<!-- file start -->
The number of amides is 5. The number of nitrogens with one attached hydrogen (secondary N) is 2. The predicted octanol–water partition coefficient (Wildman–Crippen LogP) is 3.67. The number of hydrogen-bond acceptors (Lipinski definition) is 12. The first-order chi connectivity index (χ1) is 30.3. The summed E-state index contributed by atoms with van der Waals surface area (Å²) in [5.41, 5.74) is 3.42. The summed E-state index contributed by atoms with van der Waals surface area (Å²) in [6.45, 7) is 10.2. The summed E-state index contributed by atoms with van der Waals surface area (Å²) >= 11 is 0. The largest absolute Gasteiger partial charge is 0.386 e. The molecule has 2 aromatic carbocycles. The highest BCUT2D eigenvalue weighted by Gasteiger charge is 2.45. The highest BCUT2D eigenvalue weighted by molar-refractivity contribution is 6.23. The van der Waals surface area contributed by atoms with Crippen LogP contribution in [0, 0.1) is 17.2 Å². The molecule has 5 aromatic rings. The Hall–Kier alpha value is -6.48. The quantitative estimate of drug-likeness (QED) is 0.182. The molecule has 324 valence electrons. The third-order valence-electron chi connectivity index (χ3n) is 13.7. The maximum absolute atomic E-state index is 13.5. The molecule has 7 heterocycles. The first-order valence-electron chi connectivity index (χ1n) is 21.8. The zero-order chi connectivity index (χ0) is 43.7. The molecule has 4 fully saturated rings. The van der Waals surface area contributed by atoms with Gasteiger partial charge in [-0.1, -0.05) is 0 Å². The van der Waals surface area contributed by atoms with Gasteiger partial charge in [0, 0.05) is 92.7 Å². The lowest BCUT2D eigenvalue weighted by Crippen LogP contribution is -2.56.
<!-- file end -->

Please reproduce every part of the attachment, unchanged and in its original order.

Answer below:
The number of amides is 5. The number of nitrogens with one attached hydrogen (secondary N) is 2. The predicted octanol–water partition coefficient (Wildman–Crippen LogP) is 3.67. The number of hydrogen-bond acceptors (Lipinski definition) is 12. The first-order chi connectivity index (χ1) is 30.3. The summed E-state index contributed by atoms with van der Waals surface area (Å²) in [5.41, 5.74) is 3.42. The summed E-state index contributed by atoms with van der Waals surface area (Å²) in [6.45, 7) is 10.2. The summed E-state index contributed by atoms with van der Waals surface area (Å²) >= 11 is 0. The largest absolute Gasteiger partial charge is 0.386 e. The molecule has 2 aromatic carbocycles. The highest BCUT2D eigenvalue weighted by Gasteiger charge is 2.45. The highest BCUT2D eigenvalue weighted by molar-refractivity contribution is 6.23. The van der Waals surface area contributed by atoms with Crippen LogP contribution in [0, 0.1) is 17.2 Å². The molecule has 5 aromatic rings. The Hall–Kier alpha value is -6.48. The quantitative estimate of drug-likeness (QED) is 0.182. The molecule has 324 valence electrons. The third-order valence-electron chi connectivity index (χ3n) is 13.7. The maximum absolute atomic E-state index is 13.5. The molecule has 7 heterocycles. The first-order valence-electron chi connectivity index (χ1n) is 21.8. The zero-order chi connectivity index (χ0) is 43.7. The molecule has 4 fully saturated rings. The van der Waals surface area contributed by atoms with Gasteiger partial charge in [-0.1, -0.05) is 0 Å². The van der Waals surface area contributed by atoms with Gasteiger partial charge in [0, 0.05) is 92.7 Å². The lowest BCUT2D eigenvalue weighted by Crippen LogP contribution is -2.56.